Mom went through the drive-through at Wendy’s. I wanted her to get fries for Gilbert, because after watching the documentary trailer for Eating Mercifully (http://www.youtube.com/watch?v=sQyVs38in84&feature=share), I had decided that I’d only buy/eat meat if I knew that the animals were raised humanely. I started expostulating on the horrors of factory farming, when Mom cut in and said, “I’m paying, and I’m getting the dog chicken nuggets. This is an emergency.” Ah, well.

I do think Gilbert liked her better after that, although I’ve since discovered that he’s a fan of fries as well.

By the end of the drive to Mom’s house, Gilbert was letting me pet him. Once out of the car, though, he went and hid underneath it. And growled and snapped if I tried to pull him out. Finally, Mom moved the car, while I watched Gilbert and motioned for her to do so.

After a much needed bath and haircut, though, he was like a lamb. He has been following me around, begging to cuddle with me ever since. To start with, I thought Mom would adopt him, since pulling him with me was such a good bonding experience for us. But, alas, Dad says “We have enough dogs.”

So, Gilbert is meeting his wonderful adoptive mother, Peggy, tomorrow. Peggy has worked with dogs for years. She trained seeing eye dogs for the blind, she has fostered for Lowcountry Lab Rescue, and she now wants a couple of lap dogs who will sleep in her bed with her. I told her that Gilbert and Hampton are her men.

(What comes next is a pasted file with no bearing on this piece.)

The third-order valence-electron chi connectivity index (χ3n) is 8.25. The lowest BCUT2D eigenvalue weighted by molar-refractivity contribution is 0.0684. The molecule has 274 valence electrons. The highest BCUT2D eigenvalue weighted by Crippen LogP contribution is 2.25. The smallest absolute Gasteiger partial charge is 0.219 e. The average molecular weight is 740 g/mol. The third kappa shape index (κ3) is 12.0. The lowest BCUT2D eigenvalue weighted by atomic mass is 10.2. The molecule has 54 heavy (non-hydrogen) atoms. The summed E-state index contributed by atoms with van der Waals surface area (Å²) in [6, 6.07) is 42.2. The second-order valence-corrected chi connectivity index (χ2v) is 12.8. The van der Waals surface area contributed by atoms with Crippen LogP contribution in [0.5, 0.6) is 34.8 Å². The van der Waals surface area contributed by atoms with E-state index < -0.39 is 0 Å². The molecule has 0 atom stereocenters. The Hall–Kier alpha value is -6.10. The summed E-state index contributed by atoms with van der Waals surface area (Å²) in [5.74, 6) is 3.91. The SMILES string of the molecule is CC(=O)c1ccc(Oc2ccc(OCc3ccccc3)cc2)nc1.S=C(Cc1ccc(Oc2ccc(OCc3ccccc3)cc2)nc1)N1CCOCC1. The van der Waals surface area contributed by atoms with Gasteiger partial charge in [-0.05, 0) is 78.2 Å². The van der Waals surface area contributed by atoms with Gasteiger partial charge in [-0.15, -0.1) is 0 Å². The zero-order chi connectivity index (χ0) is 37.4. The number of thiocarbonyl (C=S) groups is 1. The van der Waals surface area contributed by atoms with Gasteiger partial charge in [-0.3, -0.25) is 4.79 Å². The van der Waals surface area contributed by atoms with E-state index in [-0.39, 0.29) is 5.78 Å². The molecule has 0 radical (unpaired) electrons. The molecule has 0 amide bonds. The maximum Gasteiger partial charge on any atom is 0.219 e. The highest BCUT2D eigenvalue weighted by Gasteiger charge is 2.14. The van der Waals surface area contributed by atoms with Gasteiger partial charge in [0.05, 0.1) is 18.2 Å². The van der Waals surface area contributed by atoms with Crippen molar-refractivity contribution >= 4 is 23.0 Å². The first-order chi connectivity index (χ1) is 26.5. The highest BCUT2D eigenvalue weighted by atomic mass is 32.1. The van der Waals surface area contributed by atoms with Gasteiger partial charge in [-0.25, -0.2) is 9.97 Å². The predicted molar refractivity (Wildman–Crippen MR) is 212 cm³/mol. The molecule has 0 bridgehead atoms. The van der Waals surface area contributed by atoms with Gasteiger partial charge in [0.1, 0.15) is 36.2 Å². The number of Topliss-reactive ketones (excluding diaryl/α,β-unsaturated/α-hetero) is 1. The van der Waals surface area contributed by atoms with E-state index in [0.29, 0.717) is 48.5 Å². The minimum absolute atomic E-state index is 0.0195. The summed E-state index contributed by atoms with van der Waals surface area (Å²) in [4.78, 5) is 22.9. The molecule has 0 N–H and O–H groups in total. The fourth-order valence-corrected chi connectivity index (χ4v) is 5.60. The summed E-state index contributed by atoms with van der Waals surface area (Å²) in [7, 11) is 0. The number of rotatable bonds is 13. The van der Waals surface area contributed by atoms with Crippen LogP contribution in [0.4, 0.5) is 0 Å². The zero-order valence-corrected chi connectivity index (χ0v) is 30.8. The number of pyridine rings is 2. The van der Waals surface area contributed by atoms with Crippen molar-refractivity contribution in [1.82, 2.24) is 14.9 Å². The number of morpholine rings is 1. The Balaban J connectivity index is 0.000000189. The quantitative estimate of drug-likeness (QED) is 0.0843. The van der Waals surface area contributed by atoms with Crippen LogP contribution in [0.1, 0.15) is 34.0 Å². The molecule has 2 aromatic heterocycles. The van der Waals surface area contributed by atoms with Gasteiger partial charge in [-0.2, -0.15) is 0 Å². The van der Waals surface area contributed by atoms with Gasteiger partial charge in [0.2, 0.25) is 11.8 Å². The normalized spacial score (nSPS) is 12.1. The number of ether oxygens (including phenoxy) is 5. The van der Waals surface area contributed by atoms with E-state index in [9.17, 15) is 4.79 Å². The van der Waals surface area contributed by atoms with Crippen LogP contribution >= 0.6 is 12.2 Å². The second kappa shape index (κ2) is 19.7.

Note: Gilbert did NOT look as good as he does in the photo, above, after my haircut. That is, instead, the work of Sarah and Susie’s Grooming on Forest. And, work it was to correct this:

Sarah and Susie were amazing. And after hearing Gilbert’s sad shelter dog story, they wouldn’t even charge me. Poor Gilbert had been a trooper that day. He had been vetted and had been in the car with me and the kids for 6+ hours while I rode around, trying to find someone to do an emergency grooming for a reasonable price. I think Sarah and Susie’s was the seventh or eighth place we stopped. And clearly the best.

Adopted by: Peggy Sudol

Renamed: Cooper, his Middle Mutts name

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Chester Gilbert and Hampton

July 1, 2011

Pulled: Monday June 20, 2011 (Gilbert) and Sunday June 26, 2011 (Hampton) from Sandy Crest Kennels/Middle Mutts

Adoption commitment: Tuesday June 21, 2011

Meet Cooper and Romeo, my Chesters Gilbert and Hampton. I had run into some problems with fostering: (1) I had not yet found a home for Chester Edisto, and Scott’s rule is one foster at a time; and (2) My whirlwind fostering was starting to be a painful financial commitment.